Global commodities markets seem little concerned about a potential end of the eurozone as we know it. They just keep rising. Maybe it’s because Greece is a tiny economy, and many far larger economies around the world, notably China for commodities, are continuing to rebound.
Commodities across the board are marching onward and upward, apparently oblivious to Greek indebtedness, concerns about which have been plaguing markets for months. In the end, global growth—as is strongly reflected in the commodities markets—is one sure-fire way of dealing with whatever fallout there may be from what will either be a bailout of Greece or a restructuring of its debt.
To put things in context, Greek GDP is about $340 billion, which is about what the U.S. government is borrowing every three months. Fears of a default on Greek debt, which is somewhat larger than its GDP, have erased more than $1 trillion of global equity market capitalisation, but Greece’s total indebtedness, even when combined with other PIGS, is a small fraction of the global bond market. Keep your eye on the big things, like strong global growth and accommodative monetary policies, since those are likely to overwhelm the Greek debt situation.
We love the GDP perspective above. It’s true, Greece is a small economy. Indonesia has a far larger GDP, at $510 billion, and is rebounding strongly. Would the world be so concerned about bailing out Indonesia if it were in a financial crisis? Maybe from a humanitarian perspective, but it wouldn’t be risking the economic health of other nations to do so.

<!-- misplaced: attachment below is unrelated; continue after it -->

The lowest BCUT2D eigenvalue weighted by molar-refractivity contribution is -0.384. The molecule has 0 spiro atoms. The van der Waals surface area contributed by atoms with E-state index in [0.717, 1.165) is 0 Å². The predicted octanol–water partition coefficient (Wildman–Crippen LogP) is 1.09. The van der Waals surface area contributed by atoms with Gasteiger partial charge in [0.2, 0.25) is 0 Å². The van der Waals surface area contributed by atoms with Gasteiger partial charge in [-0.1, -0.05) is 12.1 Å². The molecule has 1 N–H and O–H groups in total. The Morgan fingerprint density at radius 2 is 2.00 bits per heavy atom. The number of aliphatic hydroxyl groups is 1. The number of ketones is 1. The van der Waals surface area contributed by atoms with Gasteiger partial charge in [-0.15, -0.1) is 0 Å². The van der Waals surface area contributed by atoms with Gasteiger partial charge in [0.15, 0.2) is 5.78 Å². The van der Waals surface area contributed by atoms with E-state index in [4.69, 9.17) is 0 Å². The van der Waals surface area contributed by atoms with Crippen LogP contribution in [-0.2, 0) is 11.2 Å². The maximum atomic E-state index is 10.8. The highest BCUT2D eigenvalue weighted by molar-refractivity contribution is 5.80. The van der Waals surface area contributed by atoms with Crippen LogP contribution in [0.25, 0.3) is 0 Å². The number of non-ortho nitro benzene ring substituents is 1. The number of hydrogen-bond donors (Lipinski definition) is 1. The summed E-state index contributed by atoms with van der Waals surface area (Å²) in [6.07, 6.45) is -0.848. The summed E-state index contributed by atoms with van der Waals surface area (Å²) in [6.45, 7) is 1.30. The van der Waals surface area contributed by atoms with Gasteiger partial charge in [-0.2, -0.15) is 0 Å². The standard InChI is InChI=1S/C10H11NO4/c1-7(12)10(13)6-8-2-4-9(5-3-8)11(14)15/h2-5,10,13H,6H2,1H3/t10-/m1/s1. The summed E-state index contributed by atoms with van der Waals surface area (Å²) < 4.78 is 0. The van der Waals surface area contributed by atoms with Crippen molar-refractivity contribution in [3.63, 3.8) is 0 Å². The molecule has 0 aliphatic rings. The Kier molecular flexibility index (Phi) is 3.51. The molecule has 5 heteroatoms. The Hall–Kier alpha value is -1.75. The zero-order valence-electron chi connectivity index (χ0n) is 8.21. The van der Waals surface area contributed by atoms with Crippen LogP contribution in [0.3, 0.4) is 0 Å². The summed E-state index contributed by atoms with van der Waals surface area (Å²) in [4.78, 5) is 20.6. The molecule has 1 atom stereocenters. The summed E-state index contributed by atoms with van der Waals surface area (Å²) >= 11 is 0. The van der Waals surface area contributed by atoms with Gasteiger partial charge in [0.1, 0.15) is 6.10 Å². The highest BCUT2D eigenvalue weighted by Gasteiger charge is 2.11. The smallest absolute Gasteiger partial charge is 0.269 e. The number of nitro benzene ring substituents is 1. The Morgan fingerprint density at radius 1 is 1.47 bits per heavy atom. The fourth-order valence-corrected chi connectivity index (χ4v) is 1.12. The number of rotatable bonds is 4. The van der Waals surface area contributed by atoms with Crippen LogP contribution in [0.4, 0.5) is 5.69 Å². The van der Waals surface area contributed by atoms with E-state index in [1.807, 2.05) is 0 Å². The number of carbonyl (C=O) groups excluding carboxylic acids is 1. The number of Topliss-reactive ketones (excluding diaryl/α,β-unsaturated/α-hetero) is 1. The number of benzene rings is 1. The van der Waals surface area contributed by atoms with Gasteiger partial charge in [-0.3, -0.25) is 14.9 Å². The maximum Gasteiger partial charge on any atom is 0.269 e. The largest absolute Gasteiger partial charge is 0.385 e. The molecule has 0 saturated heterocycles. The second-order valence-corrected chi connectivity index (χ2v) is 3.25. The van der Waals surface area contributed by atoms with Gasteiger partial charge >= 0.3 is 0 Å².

Thing is, from a global growth perspective, Greece could have a crisis and other nations could compensate. If only Europe would cut the nation loose, thus removing a huge source of uncertainty regarding its own European economic and financial prospects, then the much of the uncertainty would be over.
We continue to believe money will be better spent providing humanitarian support to a Greece in crisis rather than spent trying to prolong Greece’s broken system. Let the nation fall into crisis, then soften the blow with aid, and fix the system from the ground up. Everything else is just a short-term band-aid damaging the rest of Europe and setting us up for an even worse Greek crisis in the future.
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